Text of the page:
SEC Sues Insurance Broker, Tax Manager for Insider Trading

Jack Humphrey, Regulatory journalist
March 05, 2012 /

The Securities and Exchange Commission has charged a California-based insurance broker and a Pennsylvania-based tax manager with insider trading on confidential information they obtained while providing their respective services to companies involved in an impending acquisition.

The Commission alleges that William F. Duncan, 60, of Redondo Beach, Calif., and John M. Williams, 38, of Media, Pa., separately traded illegally in the securities of Hi-Shear Technology Corporation, a Torrance, Calif.-based manufacturer of products for the aerospace and defense industries.

After obtaining nonpublic information about Hi-Shear’s proposed acquisition by Chemring Group PLC, Duncan and Williams each purchased Hi-Shear stock before the public announcement of the sale on Sept. 16, 2009.

According to the Commission’s complaint against Duncan filed in federal court in Los Angeles, Hi-Shear sought quotes in late August 2009 for a “tail policy” from its longstanding insurance agent ISU-Olson Duncan Agency. A tail policy provides ongoing insurance coverage for a company’s officers and directors for claims made after a company is sold.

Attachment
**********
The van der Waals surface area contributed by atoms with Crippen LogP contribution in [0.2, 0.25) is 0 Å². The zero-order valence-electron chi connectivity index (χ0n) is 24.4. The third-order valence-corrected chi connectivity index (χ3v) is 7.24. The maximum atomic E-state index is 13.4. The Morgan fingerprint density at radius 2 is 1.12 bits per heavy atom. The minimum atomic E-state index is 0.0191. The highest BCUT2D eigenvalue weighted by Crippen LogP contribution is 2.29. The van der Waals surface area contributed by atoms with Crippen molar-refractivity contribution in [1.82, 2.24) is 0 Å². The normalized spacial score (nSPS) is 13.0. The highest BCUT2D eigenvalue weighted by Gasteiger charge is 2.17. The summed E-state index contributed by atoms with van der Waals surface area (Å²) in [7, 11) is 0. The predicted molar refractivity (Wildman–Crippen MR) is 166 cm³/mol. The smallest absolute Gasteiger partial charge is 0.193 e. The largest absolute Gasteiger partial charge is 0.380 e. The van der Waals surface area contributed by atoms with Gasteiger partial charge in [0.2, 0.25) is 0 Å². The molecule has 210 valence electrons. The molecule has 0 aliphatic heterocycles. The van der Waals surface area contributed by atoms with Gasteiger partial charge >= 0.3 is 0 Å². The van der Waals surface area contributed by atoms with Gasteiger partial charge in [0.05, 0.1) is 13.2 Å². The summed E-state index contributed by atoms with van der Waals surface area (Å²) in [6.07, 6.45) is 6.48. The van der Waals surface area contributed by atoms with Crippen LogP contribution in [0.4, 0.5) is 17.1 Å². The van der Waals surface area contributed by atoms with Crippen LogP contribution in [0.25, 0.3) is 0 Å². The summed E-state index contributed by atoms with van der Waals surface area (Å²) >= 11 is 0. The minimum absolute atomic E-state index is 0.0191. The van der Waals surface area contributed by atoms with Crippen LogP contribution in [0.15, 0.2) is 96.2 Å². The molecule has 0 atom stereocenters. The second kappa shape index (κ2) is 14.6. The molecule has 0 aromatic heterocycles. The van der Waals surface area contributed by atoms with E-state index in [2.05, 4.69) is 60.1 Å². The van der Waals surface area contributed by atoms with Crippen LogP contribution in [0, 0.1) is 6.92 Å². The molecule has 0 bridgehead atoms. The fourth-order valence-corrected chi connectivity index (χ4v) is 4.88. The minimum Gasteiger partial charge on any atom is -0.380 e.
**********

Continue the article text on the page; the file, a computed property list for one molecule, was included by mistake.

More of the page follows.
Duncan is president of the insurance brokerage. As Hi-Shear’s point of contact, he knew that Hi-Shear expected him to keep sensitive business information confidential and that he had a duty to avoid self-dealing. However, Duncan traded on the basis of the confidential information concerning Hi-Shear’s need for a tail policy. Duncan realized illicit profits of approximately $85,525 on the purchase and sale of 10,000 shares of Hi-Shear stock.

According to the Commission’s separate complaint against Williams filed in federal court in Philadelphia, Williams obtained the confidential information about Chemring’s impending acquisition of Hi-Shear while working as a tax manager at Deloitte Tax LLP, which provided services to Chemring and its subsidiaries.

Williams assisted in the tax due diligence for the proposed transaction and was told that Hi-Shear was Chemring’s acquisition target. Williams then traded on the basis of the confidential information and concealed his trades from Deloitte, which required its employees to pre-clear and report their trades. Williams realized illicit profits of approximately $6,803.18 on the purchase and sale of 850 shares of Hi-Shear stock.

Duncan and Williams each consented to the entry of final judgments without admitting or denying the allegations against them. They agreed to pay disgorgement of their trading profits, prejudgment interest, and a penalty equal to the amount of their profits.

Duncan and Williams each agreed to settle the Commission’s insider trading charges by paying $175,649 and $14,226.41 respectively.


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